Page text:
Priests who have been reading this column over the past several years realize that the Federal income tax system is (unnecessarily) complex for priests. For the next few months this column will focus on the 12 most elusive tax rules that experience has shown to be the most common challenges for priests in preparing their income taxes.
The first three elusive tax rules apply to the calculation and reporting of Social Security Self-employment tax.
Elusive Rule 1. Complete Schedule SE when filing Form 1040 each year. Priests must pay Social Security tax through the self-employment tax method. For most priests Social Security tax is the largest portion of their tax liability, typically costing a priest $5,000 to $7,000 annually.
In the case of a newly ordained priest who receives his first Form W-2 reporting his salary for the first seven months he serves in his initial assignment as an ordained priest, he may ask a tax preparer to help him file his first Federal tax return.
The Form W-2 appears similar, but not identical, to that of a lay employee, and if the tax preparer is not aware of the special tax rules for priests, the tax preparer may not think to ask why there are no FICA wages on the Form W-2 and then prepare the tax return without including Schedule SE.
What that means is that the priest pays no Social Security Self-employment tax. When the error is eventually discovered, the priest will owe significant amounts of back taxes, interest and penalties to the IRS.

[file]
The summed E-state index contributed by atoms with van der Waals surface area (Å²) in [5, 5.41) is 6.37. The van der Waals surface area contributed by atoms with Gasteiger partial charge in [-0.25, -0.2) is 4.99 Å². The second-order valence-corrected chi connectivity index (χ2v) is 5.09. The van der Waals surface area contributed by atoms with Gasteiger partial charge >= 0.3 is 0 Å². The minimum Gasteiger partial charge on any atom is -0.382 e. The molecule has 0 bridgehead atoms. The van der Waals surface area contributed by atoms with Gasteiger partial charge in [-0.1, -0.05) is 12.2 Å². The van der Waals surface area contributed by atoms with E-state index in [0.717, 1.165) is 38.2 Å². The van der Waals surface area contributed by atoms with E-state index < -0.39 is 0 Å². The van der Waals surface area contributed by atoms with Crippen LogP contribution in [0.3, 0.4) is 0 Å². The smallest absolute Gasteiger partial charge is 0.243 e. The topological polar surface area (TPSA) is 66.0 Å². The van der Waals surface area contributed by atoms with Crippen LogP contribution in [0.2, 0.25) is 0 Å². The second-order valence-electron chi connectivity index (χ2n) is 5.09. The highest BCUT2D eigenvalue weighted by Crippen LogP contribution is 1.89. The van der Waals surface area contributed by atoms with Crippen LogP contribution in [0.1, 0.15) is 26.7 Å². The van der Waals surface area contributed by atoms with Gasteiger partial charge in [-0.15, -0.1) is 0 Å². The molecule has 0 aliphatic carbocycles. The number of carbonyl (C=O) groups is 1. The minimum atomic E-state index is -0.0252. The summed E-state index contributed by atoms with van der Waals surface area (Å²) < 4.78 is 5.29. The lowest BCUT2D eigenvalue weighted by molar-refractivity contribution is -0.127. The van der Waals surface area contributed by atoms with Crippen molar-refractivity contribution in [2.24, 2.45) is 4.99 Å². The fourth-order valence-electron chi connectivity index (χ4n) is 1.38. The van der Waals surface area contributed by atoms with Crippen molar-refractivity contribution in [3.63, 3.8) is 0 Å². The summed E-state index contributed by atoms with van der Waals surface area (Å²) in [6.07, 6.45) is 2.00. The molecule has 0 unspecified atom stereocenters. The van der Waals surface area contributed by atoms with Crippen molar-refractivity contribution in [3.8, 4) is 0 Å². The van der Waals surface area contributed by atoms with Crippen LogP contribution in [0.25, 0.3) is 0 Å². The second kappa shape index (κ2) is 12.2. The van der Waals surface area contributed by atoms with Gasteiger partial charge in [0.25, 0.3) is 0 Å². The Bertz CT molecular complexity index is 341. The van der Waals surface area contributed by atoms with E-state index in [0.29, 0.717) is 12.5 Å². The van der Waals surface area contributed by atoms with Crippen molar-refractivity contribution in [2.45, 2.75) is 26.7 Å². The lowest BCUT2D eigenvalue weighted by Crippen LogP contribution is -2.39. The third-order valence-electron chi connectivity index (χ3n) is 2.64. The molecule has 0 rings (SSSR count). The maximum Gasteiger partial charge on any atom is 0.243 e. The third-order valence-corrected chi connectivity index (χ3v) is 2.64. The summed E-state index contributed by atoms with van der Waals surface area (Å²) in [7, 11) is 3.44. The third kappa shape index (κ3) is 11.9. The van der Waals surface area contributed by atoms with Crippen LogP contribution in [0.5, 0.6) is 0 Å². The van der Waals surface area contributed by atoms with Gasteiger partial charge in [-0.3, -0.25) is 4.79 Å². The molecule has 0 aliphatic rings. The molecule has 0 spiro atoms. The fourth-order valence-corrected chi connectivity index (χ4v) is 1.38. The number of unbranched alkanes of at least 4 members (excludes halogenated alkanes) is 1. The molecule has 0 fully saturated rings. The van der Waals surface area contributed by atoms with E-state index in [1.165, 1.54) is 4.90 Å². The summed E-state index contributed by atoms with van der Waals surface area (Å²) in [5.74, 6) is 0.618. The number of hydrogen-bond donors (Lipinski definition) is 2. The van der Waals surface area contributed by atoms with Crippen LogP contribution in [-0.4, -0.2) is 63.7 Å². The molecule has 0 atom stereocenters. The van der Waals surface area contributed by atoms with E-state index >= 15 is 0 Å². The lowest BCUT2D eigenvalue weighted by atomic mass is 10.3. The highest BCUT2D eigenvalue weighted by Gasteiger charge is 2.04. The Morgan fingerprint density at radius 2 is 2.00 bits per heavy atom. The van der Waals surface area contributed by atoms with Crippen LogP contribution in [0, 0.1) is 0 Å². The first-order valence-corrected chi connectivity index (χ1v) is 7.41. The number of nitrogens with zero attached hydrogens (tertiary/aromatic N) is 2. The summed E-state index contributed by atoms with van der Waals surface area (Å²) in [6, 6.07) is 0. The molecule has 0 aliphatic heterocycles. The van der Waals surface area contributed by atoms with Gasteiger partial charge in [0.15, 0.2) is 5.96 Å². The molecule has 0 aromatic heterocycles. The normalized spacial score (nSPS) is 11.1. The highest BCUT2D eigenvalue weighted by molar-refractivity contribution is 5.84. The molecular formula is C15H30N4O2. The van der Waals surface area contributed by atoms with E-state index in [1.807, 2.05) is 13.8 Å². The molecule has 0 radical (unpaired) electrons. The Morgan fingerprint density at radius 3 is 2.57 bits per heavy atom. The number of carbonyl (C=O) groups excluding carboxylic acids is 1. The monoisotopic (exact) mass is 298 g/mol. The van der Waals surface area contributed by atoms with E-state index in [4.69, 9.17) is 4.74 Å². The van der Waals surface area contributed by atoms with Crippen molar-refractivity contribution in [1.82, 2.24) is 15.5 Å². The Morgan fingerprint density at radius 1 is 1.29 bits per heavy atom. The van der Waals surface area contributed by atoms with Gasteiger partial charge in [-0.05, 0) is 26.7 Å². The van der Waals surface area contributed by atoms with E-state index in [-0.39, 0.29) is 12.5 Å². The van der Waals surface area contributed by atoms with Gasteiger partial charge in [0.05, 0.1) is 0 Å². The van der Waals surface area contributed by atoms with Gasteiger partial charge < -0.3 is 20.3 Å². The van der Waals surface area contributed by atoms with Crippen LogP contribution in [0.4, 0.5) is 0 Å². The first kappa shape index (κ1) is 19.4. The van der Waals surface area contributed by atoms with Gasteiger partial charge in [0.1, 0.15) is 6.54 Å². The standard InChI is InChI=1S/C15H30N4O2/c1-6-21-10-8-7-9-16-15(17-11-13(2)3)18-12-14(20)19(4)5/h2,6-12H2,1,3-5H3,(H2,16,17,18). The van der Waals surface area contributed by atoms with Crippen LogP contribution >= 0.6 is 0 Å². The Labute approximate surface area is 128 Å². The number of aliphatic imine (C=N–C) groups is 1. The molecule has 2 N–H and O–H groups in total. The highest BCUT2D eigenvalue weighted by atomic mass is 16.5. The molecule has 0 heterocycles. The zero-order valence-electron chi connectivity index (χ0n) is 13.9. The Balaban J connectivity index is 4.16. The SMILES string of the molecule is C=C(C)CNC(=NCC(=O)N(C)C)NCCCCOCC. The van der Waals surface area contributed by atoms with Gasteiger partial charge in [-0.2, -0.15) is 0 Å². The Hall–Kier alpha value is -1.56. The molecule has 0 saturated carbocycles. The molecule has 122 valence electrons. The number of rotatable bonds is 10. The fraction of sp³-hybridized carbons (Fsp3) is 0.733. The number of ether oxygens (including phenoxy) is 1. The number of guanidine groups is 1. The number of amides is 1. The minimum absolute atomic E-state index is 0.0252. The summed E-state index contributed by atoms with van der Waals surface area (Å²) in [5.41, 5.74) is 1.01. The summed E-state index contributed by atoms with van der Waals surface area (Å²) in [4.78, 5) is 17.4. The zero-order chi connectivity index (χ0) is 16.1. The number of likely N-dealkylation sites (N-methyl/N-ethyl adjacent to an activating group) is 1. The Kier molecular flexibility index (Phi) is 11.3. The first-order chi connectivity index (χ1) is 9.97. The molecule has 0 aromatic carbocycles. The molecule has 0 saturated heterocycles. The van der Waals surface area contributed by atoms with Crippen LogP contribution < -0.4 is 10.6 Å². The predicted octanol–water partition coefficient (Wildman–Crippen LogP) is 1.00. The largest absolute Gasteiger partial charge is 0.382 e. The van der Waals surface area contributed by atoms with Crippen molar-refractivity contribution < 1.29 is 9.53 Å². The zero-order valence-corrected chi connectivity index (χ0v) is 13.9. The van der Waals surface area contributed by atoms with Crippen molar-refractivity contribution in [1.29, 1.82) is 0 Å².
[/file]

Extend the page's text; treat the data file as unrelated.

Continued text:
Elusive Rule 2. Include the value of room and board as additional earnings on Schedule SE when filing Form 1040. If a priest (or his tax preparer) ''looks hard enough,'' he will discover that, in addition to reporting his cash salary and other earnings for Social Security Self-employment tax purposes, he must also add the value of room and board provided by the parish to his earnings and pay Self-employment tax on that value.
The reason that it is not obvious to include the value of room and board on Schedule SE, is that there is no line on the form prompting a priest to enter the value.
To the credit of the IRS, however, Line 2 of Schedule SE includes the statement, ''Ministers and members of religious orders, see page SE-1 for types of income to report on this line.'' Page SE-1 refers to the instructions for Schedule SE in which the priest will read that he must include the value of both the fair value of the housing provided (room) and the value of meals provided at the rectory (board).
Most dioceses provide a standard value for room and board for the priests residing in parish-owned rectories. If not, the priest must estimate the value of room and board provided to him and add that value to his other earnings on Schedule SE.
Elusive Rule 3. Deduct unreimbursed business expenses on Schedule SE. Many priests have out-of-pocket ministry-related expenses for which they are not reimbursed. Often priests do not report their unreimbursed business expenses as tax deductions because they do not have enough aggregated expenses to qualify because of various limitations built into the tax reporting system. Though the expenses may not qualify as deductions for Federal income tax purposes, a priest may deduct all unreimbursed ministry-related expenses for Social Security Self-employment tax purposes reported on Schedule SE. Like ''Elusive Rule 2,'' the IRS does not provide a line for this deduction on Schedule SE, nor does the Schedule SE make mention of the opportunity for the reduction in taxable earnings. A priest must refer to the instructions for Schedule SE to learn of this tax break. TP